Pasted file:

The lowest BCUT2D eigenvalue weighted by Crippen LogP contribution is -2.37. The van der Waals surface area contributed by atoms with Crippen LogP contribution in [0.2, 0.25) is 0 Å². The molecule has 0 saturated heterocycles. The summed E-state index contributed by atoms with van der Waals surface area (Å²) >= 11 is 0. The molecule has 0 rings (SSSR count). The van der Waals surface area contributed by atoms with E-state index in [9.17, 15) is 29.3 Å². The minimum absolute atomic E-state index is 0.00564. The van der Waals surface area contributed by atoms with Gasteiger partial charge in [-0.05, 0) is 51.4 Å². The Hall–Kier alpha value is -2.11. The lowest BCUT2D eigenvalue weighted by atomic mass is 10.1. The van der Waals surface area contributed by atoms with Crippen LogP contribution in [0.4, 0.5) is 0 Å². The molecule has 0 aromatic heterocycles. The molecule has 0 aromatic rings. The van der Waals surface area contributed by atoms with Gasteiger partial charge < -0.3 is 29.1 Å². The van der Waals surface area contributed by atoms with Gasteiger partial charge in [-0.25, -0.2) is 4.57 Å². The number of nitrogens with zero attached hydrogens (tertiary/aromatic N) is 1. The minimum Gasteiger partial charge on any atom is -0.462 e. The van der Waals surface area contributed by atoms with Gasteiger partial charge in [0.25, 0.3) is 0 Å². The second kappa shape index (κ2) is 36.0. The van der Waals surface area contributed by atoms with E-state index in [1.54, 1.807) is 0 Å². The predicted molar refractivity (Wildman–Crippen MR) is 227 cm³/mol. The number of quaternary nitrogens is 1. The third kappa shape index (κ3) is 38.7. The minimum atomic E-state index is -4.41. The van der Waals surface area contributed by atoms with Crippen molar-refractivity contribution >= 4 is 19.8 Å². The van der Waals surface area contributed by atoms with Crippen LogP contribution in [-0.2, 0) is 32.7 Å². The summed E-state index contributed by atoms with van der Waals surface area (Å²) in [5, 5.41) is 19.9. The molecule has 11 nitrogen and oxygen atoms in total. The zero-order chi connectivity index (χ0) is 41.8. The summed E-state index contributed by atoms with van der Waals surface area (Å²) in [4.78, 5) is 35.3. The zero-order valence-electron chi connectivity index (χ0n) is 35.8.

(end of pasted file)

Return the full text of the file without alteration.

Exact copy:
The lowest BCUT2D eigenvalue weighted by Crippen LogP contribution is -2.37. The van der Waals surface area contributed by atoms with Crippen LogP contribution in [0.2, 0.25) is 0 Å². The molecule has 0 saturated heterocycles. The summed E-state index contributed by atoms with van der Waals surface area (Å²) >= 11 is 0. The molecule has 0 rings (SSSR count). The van der Waals surface area contributed by atoms with E-state index in [9.17, 15) is 29.3 Å². The minimum absolute atomic E-state index is 0.00564. The van der Waals surface area contributed by atoms with Gasteiger partial charge in [-0.05, 0) is 51.4 Å². The Hall–Kier alpha value is -2.11. The lowest BCUT2D eigenvalue weighted by atomic mass is 10.1. The van der Waals surface area contributed by atoms with Crippen LogP contribution in [0.4, 0.5) is 0 Å². The molecule has 0 aromatic heterocycles. The molecule has 0 aromatic rings. The van der Waals surface area contributed by atoms with Gasteiger partial charge < -0.3 is 29.1 Å². The van der Waals surface area contributed by atoms with Gasteiger partial charge in [-0.25, -0.2) is 4.57 Å². The number of nitrogens with zero attached hydrogens (tertiary/aromatic N) is 1. The minimum Gasteiger partial charge on any atom is -0.462 e. The van der Waals surface area contributed by atoms with Gasteiger partial charge in [0.25, 0.3) is 0 Å². The second kappa shape index (κ2) is 36.0. The van der Waals surface area contributed by atoms with E-state index in [1.54, 1.807) is 0 Å². The predicted molar refractivity (Wildman–Crippen MR) is 227 cm³/mol. The number of quaternary nitrogens is 1. The third kappa shape index (κ3) is 38.7. The minimum atomic E-state index is -4.41. The van der Waals surface area contributed by atoms with Crippen molar-refractivity contribution >= 4 is 19.8 Å². The van der Waals surface area contributed by atoms with Crippen LogP contribution in [-0.2, 0) is 32.7 Å². The summed E-state index contributed by atoms with van der Waals surface area (Å²) in [5, 5.41) is 19.9. The molecule has 11 nitrogen and oxygen atoms in total. The zero-order chi connectivity index (χ0) is 41.8. The summed E-state index contributed by atoms with van der Waals surface area (Å²) in [4.78, 5) is 35.3. The zero-order valence-electron chi connectivity index (χ0n) is 35.8.